Vivo Model Systems (vivo + model_system)

Distribution by Scientific Domains

Selected Abstracts

The small intestine as a model for evaluating adult tissue stem cell drug targets,

Christopher S. Potten
These crucial cells are responsible for all cell production in renewing tissues, and play a vital role in tissue regeneration. Although reliable stem cell markers are generally unavailable for adult epithelial tissues, the small intestinal crypts are an excellent in vivo model system to study stem cells. Within this tissue, the stem cells have a very well-defined cell position, allowing accurate definition of stem cell specific events. Clonal regeneration assays for the small intestine allow stem cell survival and functional competence to be studied. The ultimate lineage ancestor stem cells are extremely efficiently protected from genetic damage, which accounts for the low cancer incidence in this tissue. Some of the regulatory networks governing stem and transit cell behaviour are beginning to be understood and it is postulated that p53 plays a crucial role in these processes. [source]

Local gene delivery to the vessel wall

R. C. Smith
This review will provide an overview of delivery strategies that are being evaluated for vascular gene therapy. We will limit our discussion to those studies that have been demonstrated, utilizing in vivo model systems, to limit post-interventional restenosis. We also discuss the efficacy of the vectors and methods currently being used to transfer genetic material to the vessel wall. The efficiency of these techniques is a critical issue for the successful application of gene therapy. [source]

Activity and regulation of glycoPEGylated factor VIIa analogs

Summary.,Background:,Recombinant coagulation factor VIIa (rFVIIa) has proven to be a safe and effective drug for treatment of bleeding episodes in hemophilic patients with inhibitors. However, rFVIIa is cleared from the circulation relatively quickly. Protein modification with poly(ethylene glycol) (PEG) can prolong the circulatory lifetime of proteins but it could also impair protein function by molecular shielding of the protein surface. Objectives:, To characterize the interaction of glycoPEGylated rFVIIa , rFVIIa-10K PEG and rFVIIa-40K PEG , with tissue factor (TF), factor X (FX) and plasma inhibitors, tissue factor pathway inhibitor (TFPI) and antithrombin (AT). Methods:, The amidolytic and FX activation assays were employed to investigate the interaction of glycoPEGylated rFVIIa with its macromolecular substrate and inhibitors. Results:, Both the glycoPEGylated rFVIIa analogs exhibited similar amidolytic activity as that of rFVIIa in the absence or the presence of relipidated TF. The analogs were as effective as rFVIIa in activating FX in the absence of TF. In the presence of TF, the glycoPEGylated rFVIIa variants, relative to rFVIIa, were slightly less effective at lower concentrations, but no significant differences were found among them in activating FX at saturating concentrations. Both AT/heparin and TFPI effectively inhibited the glycoPEGylated rFVIIa bound to relipidated TF or TF on stimulated endothelial cells. In contrast to their normal interaction with TF, the glycoPEGylated rFVIIa variants appeared to interact poorly with phospholipids. Conclusions:, The glycoPEGylated rFVIIa variants retained their catalytic activity and interacted efficiently with TF, FX and the plasma inhibitors. Further work with appropriate in vitro and in vivo model systems is needed to determine the feasibility of using glycoPEGylated rFVIIa to improve therapeutic options for bleeding disorders. [source]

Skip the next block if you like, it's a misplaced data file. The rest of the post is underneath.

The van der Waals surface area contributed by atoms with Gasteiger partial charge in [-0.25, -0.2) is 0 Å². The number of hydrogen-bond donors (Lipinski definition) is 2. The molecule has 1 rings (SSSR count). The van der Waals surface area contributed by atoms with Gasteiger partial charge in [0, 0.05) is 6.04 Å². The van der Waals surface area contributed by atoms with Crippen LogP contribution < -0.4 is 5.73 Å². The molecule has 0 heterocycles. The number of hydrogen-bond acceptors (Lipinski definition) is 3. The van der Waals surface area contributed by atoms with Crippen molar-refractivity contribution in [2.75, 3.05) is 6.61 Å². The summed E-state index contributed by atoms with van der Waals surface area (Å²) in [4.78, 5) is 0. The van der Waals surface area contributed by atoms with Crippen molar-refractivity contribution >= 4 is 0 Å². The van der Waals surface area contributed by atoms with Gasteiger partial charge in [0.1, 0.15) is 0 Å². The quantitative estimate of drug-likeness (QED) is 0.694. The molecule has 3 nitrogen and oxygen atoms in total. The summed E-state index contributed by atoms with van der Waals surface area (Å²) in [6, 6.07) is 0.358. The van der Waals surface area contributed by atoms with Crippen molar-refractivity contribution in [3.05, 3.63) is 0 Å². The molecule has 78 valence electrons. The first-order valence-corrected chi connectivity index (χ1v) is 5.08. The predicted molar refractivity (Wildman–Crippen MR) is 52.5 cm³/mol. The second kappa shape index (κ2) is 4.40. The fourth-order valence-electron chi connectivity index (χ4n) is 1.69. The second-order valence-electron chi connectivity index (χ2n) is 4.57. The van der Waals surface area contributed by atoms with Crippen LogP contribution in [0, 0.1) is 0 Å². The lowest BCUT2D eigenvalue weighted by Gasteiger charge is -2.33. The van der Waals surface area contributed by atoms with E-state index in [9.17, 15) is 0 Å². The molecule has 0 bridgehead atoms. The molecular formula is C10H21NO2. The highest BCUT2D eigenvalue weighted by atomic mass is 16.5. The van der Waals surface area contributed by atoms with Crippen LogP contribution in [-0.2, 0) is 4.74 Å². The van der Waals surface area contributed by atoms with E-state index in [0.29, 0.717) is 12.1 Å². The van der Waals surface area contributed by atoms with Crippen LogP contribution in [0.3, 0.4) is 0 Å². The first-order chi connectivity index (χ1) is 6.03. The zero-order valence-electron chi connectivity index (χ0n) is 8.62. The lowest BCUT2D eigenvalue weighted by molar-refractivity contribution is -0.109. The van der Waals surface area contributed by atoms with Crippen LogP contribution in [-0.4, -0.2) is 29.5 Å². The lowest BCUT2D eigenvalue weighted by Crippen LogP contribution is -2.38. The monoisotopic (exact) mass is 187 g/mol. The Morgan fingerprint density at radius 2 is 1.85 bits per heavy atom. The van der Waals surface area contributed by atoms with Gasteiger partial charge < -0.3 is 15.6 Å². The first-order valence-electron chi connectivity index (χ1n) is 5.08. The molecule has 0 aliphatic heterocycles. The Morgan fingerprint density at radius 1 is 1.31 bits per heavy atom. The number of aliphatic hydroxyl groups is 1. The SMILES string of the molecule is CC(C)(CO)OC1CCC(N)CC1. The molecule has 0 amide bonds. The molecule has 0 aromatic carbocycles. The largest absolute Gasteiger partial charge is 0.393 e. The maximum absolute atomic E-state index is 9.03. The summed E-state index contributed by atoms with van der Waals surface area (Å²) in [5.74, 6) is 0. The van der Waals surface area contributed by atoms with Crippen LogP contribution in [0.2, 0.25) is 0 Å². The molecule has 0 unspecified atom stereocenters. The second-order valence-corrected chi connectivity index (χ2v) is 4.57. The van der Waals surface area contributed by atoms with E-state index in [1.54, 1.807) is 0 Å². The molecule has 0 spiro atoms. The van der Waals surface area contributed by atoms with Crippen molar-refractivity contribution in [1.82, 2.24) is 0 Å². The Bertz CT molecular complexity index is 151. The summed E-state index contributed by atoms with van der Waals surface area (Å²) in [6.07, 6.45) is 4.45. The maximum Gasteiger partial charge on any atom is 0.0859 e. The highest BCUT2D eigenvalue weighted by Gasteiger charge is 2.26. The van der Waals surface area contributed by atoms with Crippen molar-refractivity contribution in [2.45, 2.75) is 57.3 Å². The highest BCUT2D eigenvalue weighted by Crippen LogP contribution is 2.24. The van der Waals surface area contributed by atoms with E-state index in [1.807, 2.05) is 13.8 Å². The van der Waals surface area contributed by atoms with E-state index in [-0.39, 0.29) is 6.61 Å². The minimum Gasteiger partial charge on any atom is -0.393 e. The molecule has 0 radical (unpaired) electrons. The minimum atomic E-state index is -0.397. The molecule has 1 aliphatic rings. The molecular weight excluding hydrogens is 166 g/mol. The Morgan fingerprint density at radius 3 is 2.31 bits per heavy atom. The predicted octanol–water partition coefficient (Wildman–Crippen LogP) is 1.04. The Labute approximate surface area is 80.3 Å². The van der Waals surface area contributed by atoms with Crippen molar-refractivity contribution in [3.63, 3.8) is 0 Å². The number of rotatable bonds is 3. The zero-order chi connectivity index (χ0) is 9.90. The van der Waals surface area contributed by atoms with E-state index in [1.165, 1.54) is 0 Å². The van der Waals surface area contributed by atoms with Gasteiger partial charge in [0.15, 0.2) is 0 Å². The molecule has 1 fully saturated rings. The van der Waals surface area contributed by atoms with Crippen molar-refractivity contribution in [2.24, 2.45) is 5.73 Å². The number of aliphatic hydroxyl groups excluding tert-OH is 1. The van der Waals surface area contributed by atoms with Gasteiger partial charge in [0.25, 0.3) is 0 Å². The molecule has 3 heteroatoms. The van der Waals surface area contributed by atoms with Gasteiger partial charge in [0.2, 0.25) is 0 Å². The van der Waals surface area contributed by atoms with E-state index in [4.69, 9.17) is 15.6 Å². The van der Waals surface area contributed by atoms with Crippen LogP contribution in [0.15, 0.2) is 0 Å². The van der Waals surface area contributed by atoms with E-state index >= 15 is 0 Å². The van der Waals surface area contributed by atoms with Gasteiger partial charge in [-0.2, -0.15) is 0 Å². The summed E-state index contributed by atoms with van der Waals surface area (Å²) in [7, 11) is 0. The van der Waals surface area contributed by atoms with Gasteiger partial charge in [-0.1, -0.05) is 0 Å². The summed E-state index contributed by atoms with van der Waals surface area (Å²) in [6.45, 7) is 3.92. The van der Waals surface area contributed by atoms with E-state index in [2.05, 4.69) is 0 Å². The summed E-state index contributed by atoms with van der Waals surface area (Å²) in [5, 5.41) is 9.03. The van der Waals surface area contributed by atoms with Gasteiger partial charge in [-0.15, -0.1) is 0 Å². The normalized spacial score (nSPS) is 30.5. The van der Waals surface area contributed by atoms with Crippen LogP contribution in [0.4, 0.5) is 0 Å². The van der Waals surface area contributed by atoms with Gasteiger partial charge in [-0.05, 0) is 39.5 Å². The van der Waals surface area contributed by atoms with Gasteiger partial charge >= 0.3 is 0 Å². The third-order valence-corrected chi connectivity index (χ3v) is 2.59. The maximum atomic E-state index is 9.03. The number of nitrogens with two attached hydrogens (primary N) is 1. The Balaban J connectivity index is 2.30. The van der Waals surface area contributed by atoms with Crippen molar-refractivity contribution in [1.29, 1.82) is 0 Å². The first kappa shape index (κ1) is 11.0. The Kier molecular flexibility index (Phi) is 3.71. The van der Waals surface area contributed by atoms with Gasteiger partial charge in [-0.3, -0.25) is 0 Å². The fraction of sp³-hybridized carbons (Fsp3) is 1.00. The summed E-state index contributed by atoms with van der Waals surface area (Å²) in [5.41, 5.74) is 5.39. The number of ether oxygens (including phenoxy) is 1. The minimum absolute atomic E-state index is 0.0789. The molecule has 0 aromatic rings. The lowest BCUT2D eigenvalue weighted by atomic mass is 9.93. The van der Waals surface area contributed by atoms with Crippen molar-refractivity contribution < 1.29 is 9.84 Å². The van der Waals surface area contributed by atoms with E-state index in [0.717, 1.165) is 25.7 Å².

New insights into the pathogenic role of advanced glycation in diabetic retinopathy

Purpose Retinopathy is the most common microvascular complication of diabetes. The clinicopathology of microvascular lesions and neuroglial dysfunction in the diabetic retina have been extensively studied, although the relative contribution of various biochemical sequelae of hyperglycaemia remains ill-defined. The formation and accumulation of advanced glycation endproducts (AGEs) is an important pathogenic pathway in the progression of diabetic retinopathy although some of the cellular and molecular pathologies initiated by these adducts in retinal cells remain unknown. Methods This presentation will cover several aspects of AGE-linked retinal pathology and demonstrate opportunities for therapeutic intervention. The studies outlined will cover a wide range of molecular cell biology approaches using appropriate in vitro and in vivo model systems. Results It will be demonstrated that AGEs form in vivo in the diabetic retina through the reaction of alpha-oxaloaldehydes leading to significant modifications of retinal proteins. Evidence will be presented to demonstrate that these AGEs act as significant effectors of retinal vascular and neuroglial cell dysfunction, leading to pro-inflammatory responses, growth factor imbalance and, ultimately, neurovascular lesions such as blood retinal barrier dysfunction and microvascular degeneration. The protective role of novel AGE-inhibitors will also be shown. Conclusion Evidence now points towards a pathogenic role for advanced glycation in the initiation and progression of diabetic retinopathy and this review lecture will outline the current state of knowledge of AGE-related pathology in the retina at a cellular and molecular level. [source]